The Pommerts take the market stage this Saturday. Breakfast is scrambled eggs, biscuit and gravy, sausage and hash brown casserole. Or you could go for the giant cinnamon roll which is big enough for four people if you are inclined to share, which I am not – so don’t ask. Stewart’s Bakery has spicy chicken wings with celery sticks and ranch dressing for take-out or eat-in.

You may have noticed the beautiful trays of wheat grass for sale at the Oakwoods Farm table. And you may know wheat grass is super good for you but wondered how on earth do you consume it?  Find out this Saturday when Market Lady Carolyn Smith makes smoothies to sample. And, no, they won’t be made just of wheat grass!  They will have plenty of other tasty and good-for-you ingredients. You may just want to join Karen and Doug Scott who own Oakwoods in their breakfast smoothie habit every morning. Carolyn will have a sample and a recipe for you.

Another treat tomorrow is the long awaited return of Tami Fredrickson’s grandpa. Jim Oxley, will be in the pavilion selling his dresses. Grandpa makes delightful frilly dresses for little girls, complete with hairbows and decorated socks that are just right for Easter, but it is his sundresses I always stock up on. They are charming, perfect for every day and easy on the wallet. They are also my granddaughter Madeleine’s favorite clothes to wear. Now that she lives in Mongolia instead of sunny Australia Madeleine can only wear them in summer time but you can bet she’ll have one on almost every day then. (That's a photo of Madeleine in her favorite dress.)  Be sure to buy all you’ll need because Grandpa is only making it to the market about twice a year now.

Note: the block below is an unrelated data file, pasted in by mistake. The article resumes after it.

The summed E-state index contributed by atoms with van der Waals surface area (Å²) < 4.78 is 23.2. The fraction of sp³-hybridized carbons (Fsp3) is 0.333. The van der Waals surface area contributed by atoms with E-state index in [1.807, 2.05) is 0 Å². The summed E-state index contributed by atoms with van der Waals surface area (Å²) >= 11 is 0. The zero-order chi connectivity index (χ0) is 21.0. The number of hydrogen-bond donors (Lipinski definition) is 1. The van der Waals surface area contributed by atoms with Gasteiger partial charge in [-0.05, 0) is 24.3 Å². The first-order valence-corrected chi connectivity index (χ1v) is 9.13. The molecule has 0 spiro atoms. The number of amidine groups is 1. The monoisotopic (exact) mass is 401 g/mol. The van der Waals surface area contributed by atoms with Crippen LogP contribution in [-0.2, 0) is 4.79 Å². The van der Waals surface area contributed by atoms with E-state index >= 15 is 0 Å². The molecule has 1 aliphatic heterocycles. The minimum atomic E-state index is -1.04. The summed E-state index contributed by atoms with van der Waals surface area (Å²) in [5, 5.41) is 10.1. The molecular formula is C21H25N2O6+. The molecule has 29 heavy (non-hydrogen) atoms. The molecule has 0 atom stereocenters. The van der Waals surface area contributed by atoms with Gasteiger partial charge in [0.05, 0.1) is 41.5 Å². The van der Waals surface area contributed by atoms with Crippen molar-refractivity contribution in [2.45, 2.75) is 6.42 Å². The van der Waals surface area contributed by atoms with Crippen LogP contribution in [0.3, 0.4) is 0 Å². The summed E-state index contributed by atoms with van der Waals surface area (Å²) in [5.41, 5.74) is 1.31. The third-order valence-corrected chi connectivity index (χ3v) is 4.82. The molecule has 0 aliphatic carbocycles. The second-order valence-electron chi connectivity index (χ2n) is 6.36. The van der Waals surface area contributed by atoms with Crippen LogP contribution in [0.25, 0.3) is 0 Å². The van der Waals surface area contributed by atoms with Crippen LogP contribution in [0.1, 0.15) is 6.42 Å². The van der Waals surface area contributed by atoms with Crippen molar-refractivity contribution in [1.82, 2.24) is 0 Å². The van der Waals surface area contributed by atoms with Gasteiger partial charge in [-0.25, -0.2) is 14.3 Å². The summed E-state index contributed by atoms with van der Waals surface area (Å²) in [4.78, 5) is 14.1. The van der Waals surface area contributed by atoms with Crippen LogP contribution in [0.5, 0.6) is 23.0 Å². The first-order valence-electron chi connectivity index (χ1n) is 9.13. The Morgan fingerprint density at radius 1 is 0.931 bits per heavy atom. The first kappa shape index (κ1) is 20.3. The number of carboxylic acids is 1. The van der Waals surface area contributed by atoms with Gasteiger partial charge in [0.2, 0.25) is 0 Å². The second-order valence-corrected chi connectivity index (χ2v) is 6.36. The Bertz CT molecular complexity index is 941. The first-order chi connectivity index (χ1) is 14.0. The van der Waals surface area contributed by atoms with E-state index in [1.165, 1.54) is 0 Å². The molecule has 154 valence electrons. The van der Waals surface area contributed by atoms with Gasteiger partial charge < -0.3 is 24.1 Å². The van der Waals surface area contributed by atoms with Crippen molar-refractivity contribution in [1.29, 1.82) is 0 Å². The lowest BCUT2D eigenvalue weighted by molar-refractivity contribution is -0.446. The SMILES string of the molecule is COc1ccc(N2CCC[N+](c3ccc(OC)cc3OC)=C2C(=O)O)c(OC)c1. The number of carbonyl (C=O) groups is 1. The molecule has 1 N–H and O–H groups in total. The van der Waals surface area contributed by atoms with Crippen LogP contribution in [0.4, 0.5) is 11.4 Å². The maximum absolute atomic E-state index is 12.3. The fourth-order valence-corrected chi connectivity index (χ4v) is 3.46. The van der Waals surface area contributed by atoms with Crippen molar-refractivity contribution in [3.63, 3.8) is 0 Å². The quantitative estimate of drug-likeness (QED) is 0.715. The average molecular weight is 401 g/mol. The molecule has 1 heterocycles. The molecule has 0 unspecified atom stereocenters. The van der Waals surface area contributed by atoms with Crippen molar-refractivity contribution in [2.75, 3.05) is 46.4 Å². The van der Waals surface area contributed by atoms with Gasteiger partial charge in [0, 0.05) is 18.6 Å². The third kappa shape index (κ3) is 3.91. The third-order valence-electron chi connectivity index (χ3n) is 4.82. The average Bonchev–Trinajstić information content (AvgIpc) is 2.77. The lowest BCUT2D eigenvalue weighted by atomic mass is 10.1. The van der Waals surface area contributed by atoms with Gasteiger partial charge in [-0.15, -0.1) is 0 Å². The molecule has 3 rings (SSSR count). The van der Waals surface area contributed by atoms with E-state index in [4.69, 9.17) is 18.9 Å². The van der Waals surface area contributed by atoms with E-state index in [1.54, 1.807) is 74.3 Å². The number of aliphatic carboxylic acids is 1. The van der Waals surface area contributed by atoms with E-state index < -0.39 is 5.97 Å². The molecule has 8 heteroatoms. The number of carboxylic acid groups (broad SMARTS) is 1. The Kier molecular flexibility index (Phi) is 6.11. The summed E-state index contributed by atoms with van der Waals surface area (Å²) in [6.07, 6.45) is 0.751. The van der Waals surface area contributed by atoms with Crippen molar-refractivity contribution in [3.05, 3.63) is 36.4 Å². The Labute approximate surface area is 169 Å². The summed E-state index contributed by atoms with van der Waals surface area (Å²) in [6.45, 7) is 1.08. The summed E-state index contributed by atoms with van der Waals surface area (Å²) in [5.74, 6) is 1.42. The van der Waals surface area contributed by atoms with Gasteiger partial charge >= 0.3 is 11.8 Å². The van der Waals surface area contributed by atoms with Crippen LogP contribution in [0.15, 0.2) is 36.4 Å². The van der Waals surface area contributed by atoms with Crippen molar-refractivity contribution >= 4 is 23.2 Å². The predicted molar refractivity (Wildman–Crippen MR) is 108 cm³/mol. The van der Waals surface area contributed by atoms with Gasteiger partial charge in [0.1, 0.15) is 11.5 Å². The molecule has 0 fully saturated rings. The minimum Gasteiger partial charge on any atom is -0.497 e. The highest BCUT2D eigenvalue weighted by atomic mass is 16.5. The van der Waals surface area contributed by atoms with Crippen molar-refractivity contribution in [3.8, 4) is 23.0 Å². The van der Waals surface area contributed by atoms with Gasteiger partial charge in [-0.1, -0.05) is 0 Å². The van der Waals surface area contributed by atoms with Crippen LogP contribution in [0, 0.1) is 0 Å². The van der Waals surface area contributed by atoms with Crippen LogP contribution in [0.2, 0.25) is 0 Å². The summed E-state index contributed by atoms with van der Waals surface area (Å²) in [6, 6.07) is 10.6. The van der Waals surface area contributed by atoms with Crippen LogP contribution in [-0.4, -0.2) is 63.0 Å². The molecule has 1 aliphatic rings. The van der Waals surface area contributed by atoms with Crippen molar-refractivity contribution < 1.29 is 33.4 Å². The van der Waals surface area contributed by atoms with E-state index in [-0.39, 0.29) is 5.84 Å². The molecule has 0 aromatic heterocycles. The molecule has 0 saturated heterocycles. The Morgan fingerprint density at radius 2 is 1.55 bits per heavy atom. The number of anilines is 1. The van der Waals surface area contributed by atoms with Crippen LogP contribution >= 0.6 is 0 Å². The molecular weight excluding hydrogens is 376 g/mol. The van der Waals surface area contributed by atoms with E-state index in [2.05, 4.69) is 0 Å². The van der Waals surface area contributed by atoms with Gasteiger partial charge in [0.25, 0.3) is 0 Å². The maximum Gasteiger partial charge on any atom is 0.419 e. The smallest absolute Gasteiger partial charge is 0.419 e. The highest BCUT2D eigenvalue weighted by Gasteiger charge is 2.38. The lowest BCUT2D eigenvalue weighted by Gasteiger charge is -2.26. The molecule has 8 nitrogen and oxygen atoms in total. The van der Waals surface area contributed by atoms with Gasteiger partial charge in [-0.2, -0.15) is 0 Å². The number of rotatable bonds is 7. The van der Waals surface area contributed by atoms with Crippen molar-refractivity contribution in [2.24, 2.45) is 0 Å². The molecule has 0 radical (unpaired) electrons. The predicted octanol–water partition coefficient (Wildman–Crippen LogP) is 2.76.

Next Saturday, after market, we’ll have a workshop and field day. The workshop is primarily for vendors (of any market), teaching them how to safely and legally sample their products at the market and how to handle their produce after harvesting so it retains peak quality. As a customer, the workshop itself is probably not of interest, but you will certainly be glad of the results. That workshop begins at 1 in the Webb City Public Library. There is no fee, but please call in a reservation so we have enough handouts – 417 499-4831.

From 3:15 to 5 pm that afternoon (April 15), everyone is invited to tour the Braker Berry Farm, 941 SW 90th Lane, Oronogo. The tour will include the garlic beds which have been the subject of a MSU/MU garlic planting date study this year. You’ll also get to see blackberries growing on the innovative rotating cross arm trellis, blueberries, including recently developed cultivars, and the Braker’s high tunnel production and their hydroponic vegetable house. The tour is free and open to anyone who wants to know more about where their food comes from or wants to learn more about growing food.  No reservation is needed, just come.

And the Saturday after that, April 22, we open for the regular season – Saturdays from 9 to noon, Tuesdays from 4 to 7 pm and Thursdays from 11 to 2 pm. Every season holds treasure at the market and spring is no exception. See you there Saturday!